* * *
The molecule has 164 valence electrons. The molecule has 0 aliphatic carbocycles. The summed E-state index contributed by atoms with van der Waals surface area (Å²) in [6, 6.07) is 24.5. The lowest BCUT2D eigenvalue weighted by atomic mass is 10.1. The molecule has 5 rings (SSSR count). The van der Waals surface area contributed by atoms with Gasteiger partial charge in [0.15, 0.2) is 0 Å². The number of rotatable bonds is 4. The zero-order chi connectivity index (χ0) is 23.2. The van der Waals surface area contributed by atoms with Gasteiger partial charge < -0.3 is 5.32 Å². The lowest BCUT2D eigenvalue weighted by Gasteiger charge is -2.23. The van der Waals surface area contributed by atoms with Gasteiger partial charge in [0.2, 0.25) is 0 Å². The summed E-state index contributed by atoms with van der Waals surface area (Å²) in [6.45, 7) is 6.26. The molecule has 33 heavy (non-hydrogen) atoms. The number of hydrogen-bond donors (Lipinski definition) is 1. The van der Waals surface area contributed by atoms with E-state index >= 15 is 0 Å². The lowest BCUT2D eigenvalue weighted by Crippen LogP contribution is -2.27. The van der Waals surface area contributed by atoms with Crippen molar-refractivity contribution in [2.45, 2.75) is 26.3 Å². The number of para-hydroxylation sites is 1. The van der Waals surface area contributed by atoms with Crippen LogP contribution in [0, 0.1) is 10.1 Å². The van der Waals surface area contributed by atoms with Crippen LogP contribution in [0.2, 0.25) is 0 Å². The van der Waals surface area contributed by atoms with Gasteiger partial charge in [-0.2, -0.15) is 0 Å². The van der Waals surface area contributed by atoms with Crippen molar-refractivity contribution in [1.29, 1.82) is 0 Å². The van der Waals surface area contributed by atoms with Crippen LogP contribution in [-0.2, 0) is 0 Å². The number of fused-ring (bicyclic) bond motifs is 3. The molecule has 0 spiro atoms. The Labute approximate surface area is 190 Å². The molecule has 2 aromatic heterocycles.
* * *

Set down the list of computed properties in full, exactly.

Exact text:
The molecule has 164 valence electrons. The molecule has 0 aliphatic carbocycles. The summed E-state index contributed by atoms with van der Waals surface area (Å²) in [6, 6.07) is 24.5. The lowest BCUT2D eigenvalue weighted by atomic mass is 10.1. The molecule has 5 rings (SSSR count). The van der Waals surface area contributed by atoms with Gasteiger partial charge in [0.15, 0.2) is 0 Å². The number of rotatable bonds is 4. The zero-order chi connectivity index (χ0) is 23.2. The van der Waals surface area contributed by atoms with Gasteiger partial charge < -0.3 is 5.32 Å². The lowest BCUT2D eigenvalue weighted by Gasteiger charge is -2.23. The van der Waals surface area contributed by atoms with Gasteiger partial charge in [0.2, 0.25) is 0 Å². The summed E-state index contributed by atoms with van der Waals surface area (Å²) in [6.45, 7) is 6.26. The molecule has 33 heavy (non-hydrogen) atoms. The number of hydrogen-bond donors (Lipinski definition) is 1. The van der Waals surface area contributed by atoms with E-state index >= 15 is 0 Å². The lowest BCUT2D eigenvalue weighted by Crippen LogP contribution is -2.27. The van der Waals surface area contributed by atoms with Crippen molar-refractivity contribution in [2.45, 2.75) is 26.3 Å². The number of para-hydroxylation sites is 1. The van der Waals surface area contributed by atoms with Crippen LogP contribution in [0, 0.1) is 10.1 Å². The van der Waals surface area contributed by atoms with Crippen LogP contribution in [0.2, 0.25) is 0 Å². The van der Waals surface area contributed by atoms with Gasteiger partial charge in [-0.2, -0.15) is 0 Å². The van der Waals surface area contributed by atoms with Crippen molar-refractivity contribution in [1.29, 1.82) is 0 Å². The van der Waals surface area contributed by atoms with Crippen LogP contribution in [-0.2, 0) is 0 Å². The number of fused-ring (bicyclic) bond motifs is 3. The molecule has 0 spiro atoms. The Labute approximate surface area is 190 Å². The molecule has 2 aromatic heterocycles.